Why does the fight for justice take so long? Why is it so difficult to hold Big Oil to account? Why does it take years even decades to drag oil executives, kicking and screaming, into a court-room?
Despite COVID-19, activists plan to protest about Shell’s climate failure at its Annual General Meeting tomorrow.
Shell, a company often vilified for being complicit in human rights abuses in Nigeria, of rampant pollution and ignoring the risks of climate change for decades, belatedly wants us to believe it is central to the climate fight.
Shell’s latest grotesque greenwashing propaganda was put out for International Women’s day, when the company rebranded its logo to “She’ll”, along with the strapline: “#Makethefuture gender balanced.”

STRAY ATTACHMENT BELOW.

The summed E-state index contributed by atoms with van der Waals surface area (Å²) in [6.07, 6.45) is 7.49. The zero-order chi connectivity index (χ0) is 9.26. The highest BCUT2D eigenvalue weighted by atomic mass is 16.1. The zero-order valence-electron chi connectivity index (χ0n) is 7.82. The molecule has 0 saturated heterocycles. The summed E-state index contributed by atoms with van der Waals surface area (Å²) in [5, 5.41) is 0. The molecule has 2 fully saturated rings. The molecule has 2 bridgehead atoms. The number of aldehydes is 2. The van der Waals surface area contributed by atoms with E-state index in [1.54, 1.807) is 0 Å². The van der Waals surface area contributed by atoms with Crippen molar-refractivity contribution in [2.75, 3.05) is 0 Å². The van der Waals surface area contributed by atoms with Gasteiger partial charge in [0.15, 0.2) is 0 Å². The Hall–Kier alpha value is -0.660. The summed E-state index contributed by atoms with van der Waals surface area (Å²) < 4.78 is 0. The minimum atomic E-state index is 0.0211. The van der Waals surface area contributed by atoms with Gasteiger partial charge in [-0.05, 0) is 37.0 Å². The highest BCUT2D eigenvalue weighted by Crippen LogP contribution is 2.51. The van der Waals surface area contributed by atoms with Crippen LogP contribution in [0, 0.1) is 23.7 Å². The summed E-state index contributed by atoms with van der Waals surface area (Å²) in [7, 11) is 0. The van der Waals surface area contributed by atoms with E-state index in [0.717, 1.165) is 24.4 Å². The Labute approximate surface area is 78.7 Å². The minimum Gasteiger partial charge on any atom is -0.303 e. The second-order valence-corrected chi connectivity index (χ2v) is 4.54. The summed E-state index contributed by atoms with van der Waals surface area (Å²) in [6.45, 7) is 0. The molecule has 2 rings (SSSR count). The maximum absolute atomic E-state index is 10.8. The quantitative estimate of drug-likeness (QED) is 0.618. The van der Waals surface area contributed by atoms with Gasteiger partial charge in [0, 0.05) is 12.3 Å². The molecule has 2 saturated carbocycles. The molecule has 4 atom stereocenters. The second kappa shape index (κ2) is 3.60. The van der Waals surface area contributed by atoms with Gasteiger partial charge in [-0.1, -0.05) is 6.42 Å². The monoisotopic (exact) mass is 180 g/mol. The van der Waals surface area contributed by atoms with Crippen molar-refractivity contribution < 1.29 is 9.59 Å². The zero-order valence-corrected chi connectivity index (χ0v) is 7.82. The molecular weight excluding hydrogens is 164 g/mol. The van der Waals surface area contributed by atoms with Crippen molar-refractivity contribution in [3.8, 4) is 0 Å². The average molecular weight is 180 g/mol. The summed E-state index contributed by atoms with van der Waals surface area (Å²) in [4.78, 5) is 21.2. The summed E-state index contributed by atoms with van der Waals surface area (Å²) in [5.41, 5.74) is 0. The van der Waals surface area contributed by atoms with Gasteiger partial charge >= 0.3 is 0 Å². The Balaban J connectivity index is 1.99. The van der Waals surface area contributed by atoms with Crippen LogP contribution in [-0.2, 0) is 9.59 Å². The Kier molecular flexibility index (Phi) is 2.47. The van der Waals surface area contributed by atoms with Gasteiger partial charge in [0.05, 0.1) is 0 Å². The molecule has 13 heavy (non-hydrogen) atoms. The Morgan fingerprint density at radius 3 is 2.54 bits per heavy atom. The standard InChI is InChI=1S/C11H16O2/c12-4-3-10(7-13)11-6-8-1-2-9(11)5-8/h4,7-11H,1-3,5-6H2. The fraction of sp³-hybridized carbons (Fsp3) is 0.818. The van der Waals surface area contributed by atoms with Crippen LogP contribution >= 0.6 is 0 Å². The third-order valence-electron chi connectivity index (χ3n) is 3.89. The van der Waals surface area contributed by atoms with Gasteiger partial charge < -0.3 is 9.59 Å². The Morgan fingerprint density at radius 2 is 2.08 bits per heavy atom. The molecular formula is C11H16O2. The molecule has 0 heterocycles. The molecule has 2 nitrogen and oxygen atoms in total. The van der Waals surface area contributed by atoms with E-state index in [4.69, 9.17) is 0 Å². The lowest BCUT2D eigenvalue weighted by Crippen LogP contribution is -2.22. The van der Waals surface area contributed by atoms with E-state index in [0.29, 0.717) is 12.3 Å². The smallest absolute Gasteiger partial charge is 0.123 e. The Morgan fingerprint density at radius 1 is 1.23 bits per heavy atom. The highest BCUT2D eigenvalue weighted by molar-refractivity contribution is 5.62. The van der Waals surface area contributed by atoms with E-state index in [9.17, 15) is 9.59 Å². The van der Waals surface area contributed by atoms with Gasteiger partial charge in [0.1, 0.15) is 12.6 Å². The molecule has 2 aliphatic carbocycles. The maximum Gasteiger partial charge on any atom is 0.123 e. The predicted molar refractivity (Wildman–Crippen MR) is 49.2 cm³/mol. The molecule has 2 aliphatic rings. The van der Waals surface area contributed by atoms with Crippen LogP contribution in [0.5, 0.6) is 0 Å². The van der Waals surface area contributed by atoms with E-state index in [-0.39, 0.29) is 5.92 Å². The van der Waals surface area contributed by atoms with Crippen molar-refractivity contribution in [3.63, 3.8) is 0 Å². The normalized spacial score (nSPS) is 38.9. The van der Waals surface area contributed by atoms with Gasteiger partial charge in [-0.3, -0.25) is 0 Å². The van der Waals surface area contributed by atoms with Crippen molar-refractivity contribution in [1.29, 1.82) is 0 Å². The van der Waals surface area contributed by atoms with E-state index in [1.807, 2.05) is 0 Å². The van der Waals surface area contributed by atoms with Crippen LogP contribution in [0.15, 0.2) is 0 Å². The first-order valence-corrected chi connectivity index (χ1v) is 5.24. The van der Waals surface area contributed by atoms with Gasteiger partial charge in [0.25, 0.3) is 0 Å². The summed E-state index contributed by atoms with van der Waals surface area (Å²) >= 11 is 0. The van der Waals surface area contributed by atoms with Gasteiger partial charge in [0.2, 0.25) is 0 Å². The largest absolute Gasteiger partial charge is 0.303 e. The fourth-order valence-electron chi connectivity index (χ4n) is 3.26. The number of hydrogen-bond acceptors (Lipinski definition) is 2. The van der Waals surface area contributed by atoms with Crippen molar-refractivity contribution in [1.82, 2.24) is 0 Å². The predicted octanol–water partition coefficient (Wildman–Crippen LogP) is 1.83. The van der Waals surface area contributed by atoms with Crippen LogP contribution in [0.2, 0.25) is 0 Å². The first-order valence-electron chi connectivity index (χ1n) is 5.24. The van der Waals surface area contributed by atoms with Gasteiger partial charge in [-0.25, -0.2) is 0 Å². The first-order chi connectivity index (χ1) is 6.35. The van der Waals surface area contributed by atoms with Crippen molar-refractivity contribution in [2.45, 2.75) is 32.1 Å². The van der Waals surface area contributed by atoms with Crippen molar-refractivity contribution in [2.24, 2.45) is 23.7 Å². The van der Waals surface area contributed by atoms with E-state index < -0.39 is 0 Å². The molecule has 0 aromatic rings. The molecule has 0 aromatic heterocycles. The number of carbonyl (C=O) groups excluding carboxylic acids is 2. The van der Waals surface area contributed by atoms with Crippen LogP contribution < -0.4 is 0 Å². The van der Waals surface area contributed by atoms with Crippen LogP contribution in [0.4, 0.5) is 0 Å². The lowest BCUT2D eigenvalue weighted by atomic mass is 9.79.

“Shell’s concern, deeper than its fossil-fuel identity and more urgent than the climate crisis, is Shell. I don’t believe it’s going to lead us to the Paris climate goals, and Shell probably doesn’t believe it will either.”
2020 is the year that the chickens finally come home to roost for Shell. It can evade justice no more. It has run out of places to hide.
It is now 24 years since the execution of Ken Saro-Wiwa, and other Ogoni in Nigeria in 1995. The Ogoni 9, as they are called, were murdered for their campaign against the oil giant Shell, whose rampant double standards and pollution had caused the Ogoni community to mobilise.